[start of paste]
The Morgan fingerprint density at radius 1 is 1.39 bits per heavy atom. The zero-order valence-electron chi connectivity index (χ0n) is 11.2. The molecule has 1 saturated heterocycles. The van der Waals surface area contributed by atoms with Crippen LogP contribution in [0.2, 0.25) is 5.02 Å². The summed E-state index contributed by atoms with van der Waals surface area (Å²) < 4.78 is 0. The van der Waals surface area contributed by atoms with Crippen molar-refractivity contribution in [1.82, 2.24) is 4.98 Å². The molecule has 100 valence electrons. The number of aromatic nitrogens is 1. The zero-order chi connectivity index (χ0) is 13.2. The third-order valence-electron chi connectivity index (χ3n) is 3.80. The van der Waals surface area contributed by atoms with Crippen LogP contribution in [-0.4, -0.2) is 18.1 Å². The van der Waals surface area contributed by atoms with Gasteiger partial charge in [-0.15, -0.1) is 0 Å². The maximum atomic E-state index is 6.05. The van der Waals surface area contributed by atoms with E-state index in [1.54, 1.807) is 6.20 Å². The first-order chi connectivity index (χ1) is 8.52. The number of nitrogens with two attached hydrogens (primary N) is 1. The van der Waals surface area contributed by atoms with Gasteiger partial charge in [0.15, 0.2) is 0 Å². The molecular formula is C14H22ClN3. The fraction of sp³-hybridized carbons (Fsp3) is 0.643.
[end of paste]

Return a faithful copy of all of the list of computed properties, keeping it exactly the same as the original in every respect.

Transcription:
The Morgan fingerprint density at radius 1 is 1.39 bits per heavy atom. The zero-order valence-electron chi connectivity index (χ0n) is 11.2. The molecule has 1 saturated heterocycles. The van der Waals surface area contributed by atoms with Crippen LogP contribution in [0.2, 0.25) is 5.02 Å². The summed E-state index contributed by atoms with van der Waals surface area (Å²) < 4.78 is 0. The van der Waals surface area contributed by atoms with Crippen molar-refractivity contribution in [1.82, 2.24) is 4.98 Å². The molecule has 100 valence electrons. The number of aromatic nitrogens is 1. The zero-order chi connectivity index (χ0) is 13.2. The third-order valence-electron chi connectivity index (χ3n) is 3.80. The van der Waals surface area contributed by atoms with Crippen LogP contribution in [-0.4, -0.2) is 18.1 Å². The van der Waals surface area contributed by atoms with Gasteiger partial charge in [-0.15, -0.1) is 0 Å². The maximum atomic E-state index is 6.05. The van der Waals surface area contributed by atoms with E-state index in [1.54, 1.807) is 6.20 Å². The first-order chi connectivity index (χ1) is 8.52. The number of nitrogens with two attached hydrogens (primary N) is 1. The van der Waals surface area contributed by atoms with Gasteiger partial charge in [0.15, 0.2) is 0 Å². The molecular formula is C14H22ClN3. The fraction of sp³-hybridized carbons (Fsp3) is 0.643.